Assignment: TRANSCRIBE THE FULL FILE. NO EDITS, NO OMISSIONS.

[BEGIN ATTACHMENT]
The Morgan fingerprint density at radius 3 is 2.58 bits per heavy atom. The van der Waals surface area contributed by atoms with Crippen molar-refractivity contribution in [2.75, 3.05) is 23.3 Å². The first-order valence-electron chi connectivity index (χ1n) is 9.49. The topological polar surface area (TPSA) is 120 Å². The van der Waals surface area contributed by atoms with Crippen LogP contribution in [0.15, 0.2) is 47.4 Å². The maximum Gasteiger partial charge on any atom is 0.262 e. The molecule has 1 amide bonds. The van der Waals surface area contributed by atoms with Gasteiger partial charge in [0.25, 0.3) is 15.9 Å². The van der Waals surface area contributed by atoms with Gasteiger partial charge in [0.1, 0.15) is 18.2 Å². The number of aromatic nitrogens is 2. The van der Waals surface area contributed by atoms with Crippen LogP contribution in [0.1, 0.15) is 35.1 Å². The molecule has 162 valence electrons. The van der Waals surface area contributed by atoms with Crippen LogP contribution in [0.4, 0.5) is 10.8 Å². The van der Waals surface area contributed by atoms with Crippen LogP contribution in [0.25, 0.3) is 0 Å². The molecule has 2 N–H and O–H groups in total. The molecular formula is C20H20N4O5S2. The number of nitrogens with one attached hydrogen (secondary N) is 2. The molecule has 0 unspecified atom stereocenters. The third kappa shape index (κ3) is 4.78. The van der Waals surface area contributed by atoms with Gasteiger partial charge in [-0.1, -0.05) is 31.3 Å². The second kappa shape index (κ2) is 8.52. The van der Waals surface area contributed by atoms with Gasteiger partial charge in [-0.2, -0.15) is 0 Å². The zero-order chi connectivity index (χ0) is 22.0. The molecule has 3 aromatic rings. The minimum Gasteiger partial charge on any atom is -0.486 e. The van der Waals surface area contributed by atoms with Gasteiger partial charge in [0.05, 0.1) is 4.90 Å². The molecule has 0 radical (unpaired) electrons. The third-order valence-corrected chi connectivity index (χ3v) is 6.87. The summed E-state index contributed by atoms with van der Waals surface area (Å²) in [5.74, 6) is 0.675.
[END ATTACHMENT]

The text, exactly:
The Morgan fingerprint density at radius 3 is 2.58 bits per heavy atom. The van der Waals surface area contributed by atoms with Crippen molar-refractivity contribution in [2.75, 3.05) is 23.3 Å². The first-order valence-electron chi connectivity index (χ1n) is 9.49. The topological polar surface area (TPSA) is 120 Å². The van der Waals surface area contributed by atoms with Crippen LogP contribution in [0.15, 0.2) is 47.4 Å². The maximum Gasteiger partial charge on any atom is 0.262 e. The molecule has 1 amide bonds. The van der Waals surface area contributed by atoms with Gasteiger partial charge in [0.25, 0.3) is 15.9 Å². The van der Waals surface area contributed by atoms with Gasteiger partial charge in [0.1, 0.15) is 18.2 Å². The number of aromatic nitrogens is 2. The van der Waals surface area contributed by atoms with Crippen LogP contribution in [0.1, 0.15) is 35.1 Å². The molecule has 162 valence electrons. The van der Waals surface area contributed by atoms with Crippen LogP contribution in [0.4, 0.5) is 10.8 Å². The van der Waals surface area contributed by atoms with Crippen LogP contribution in [0.25, 0.3) is 0 Å². The molecule has 2 N–H and O–H groups in total. The molecular formula is C20H20N4O5S2. The number of nitrogens with one attached hydrogen (secondary N) is 2. The molecule has 0 unspecified atom stereocenters. The third kappa shape index (κ3) is 4.78. The van der Waals surface area contributed by atoms with Gasteiger partial charge in [-0.1, -0.05) is 31.3 Å². The second kappa shape index (κ2) is 8.52. The van der Waals surface area contributed by atoms with Gasteiger partial charge in [-0.2, -0.15) is 0 Å². The zero-order chi connectivity index (χ0) is 22.0. The molecule has 3 aromatic rings. The minimum Gasteiger partial charge on any atom is -0.486 e. The van der Waals surface area contributed by atoms with Gasteiger partial charge in [0.05, 0.1) is 4.90 Å². The molecule has 0 radical (unpaired) electrons. The third-order valence-corrected chi connectivity index (χ3v) is 6.87. The summed E-state index contributed by atoms with van der Waals surface area (Å²) in [5.74, 6) is 0.675.